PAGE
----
According to a survey by Northwestern Mutual, money is the leading cause of stress for 44% of Americans, as compared to personal relationships (25%) and work (18%), which round out the top three.
A separate survey conducted by Varo Money, Inc. found that 30% of Americans say that are “constantly” stressed about money.
With money-related stress impacting so many people, it’s important to understand what can be done to reduce that stress. Here are some tips that can help.
An emergency fund is savings that you have set aside for something unexpected. This money is not to be touched unless there is a true emergency. Most financial experts recommend having enough money in an emergency fund to cover your living expenses for about 6 months.
We don’t like to think about the situations that would make this emergency fund necessary, but the reality is, these things can happen at any time. Whether it is because of an unexpected job loss, sudden health issues, or family-related problems, having money set aside can make the difference between getting by and racking up huge amounts of debt.
One of the biggest money-related problems for many people is simply not knowing where their money is going. Tracking your expenses will show you exactly how you are spending money, and with a just a small amount of effort you can identify some areas where you can easily cut back.
In some cases, tracking expenses may even give you some comfort. It’s possible that you’re doing better with your money than you expect, but if you don’t know where your money is going, you won’t know that.
After you’ve tracked your expenses and you know exactly how much you are spending in different categories, you can create a monthly budget that will help you to live within your means.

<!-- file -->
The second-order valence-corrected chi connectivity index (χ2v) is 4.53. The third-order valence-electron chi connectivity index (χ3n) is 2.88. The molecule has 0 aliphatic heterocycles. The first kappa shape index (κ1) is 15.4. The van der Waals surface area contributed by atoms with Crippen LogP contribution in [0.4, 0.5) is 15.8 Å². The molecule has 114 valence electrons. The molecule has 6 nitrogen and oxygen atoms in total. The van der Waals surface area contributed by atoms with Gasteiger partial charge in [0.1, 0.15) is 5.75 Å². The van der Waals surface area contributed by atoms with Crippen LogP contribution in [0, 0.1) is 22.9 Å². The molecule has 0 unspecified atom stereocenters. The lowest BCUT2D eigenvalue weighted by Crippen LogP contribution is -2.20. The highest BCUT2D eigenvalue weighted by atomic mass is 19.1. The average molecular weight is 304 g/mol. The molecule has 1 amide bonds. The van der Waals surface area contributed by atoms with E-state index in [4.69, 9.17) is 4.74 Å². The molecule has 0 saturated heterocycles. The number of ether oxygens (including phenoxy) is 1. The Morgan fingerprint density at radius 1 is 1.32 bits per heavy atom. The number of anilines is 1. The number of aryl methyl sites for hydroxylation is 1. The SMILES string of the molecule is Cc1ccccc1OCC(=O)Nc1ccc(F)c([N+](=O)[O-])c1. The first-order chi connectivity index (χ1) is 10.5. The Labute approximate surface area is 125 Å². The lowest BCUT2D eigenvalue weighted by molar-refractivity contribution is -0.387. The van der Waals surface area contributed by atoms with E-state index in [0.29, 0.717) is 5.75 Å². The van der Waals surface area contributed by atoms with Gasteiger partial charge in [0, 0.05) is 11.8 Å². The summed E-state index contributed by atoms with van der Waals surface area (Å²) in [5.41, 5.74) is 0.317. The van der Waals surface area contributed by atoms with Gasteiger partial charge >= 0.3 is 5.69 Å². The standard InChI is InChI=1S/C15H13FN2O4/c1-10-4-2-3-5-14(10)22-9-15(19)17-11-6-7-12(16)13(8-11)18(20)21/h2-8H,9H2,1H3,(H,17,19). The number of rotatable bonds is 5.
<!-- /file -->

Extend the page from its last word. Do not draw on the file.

If you are married or in a committed relationship, open communication is critical. Too many couples are stressed about money, so they simply avoid talking about it. Not talking about money will not make the stress go away, and it definitely won’t help to fix the root issues.
Both partners need to be open and willing to talk about goals, fears, and issues in daily life related to money. When you’re both on the same page, you’ll have a much greater chance for success.
Often times, simply talking about it will help you to feel better. Many experts suggest having a set time for weekly or monthly talks to go over financial issues together.
For couples and families, living on one income instead of two can go a long way towards reducing stress. That doesn’t mean that both partners will or will not be working, but even if both of you are working, it’s ideal if you only use one income to cover living expenses.
If you’re able to live on one income and save the other, you will be able to very quickly pay off debt and build up savings. You’ll also have greater flexibility for one of you to change jobs or quit, if needed.
It’s not easy, but there are some steps you can take towards living on a single income.
When it comes to money-related stress, most of the advice you’ll hear involves learning to manage your money better or saving a higher percentage of your income. Those things are great, but making more money is an effective option too.
You could possibly make more money at your current job by getting a raise or working overtime (if it’s available to you), but a growing trend is to start a side hustle. A side hustle is anything that makes you money outside of a job, and there are countless possibilities.
The gig economy has opened up ways to make money by working as a rideshare driver, making deliveries, walking dogs, and so many other ways. There are also many ways that you can turn a hobby into a source of income, which is an ideal option for many people.
You don’t have to make a huge amount of money with a side hustle in order for it to impact your finances. An extra $300 per month ($3,600 per year) would have a huge impact for many individuals and families, and that amount is very attainable.
If you’re struggling with money-related stress, try following these five tips to increase your comfort level.
Photo credit: Lukas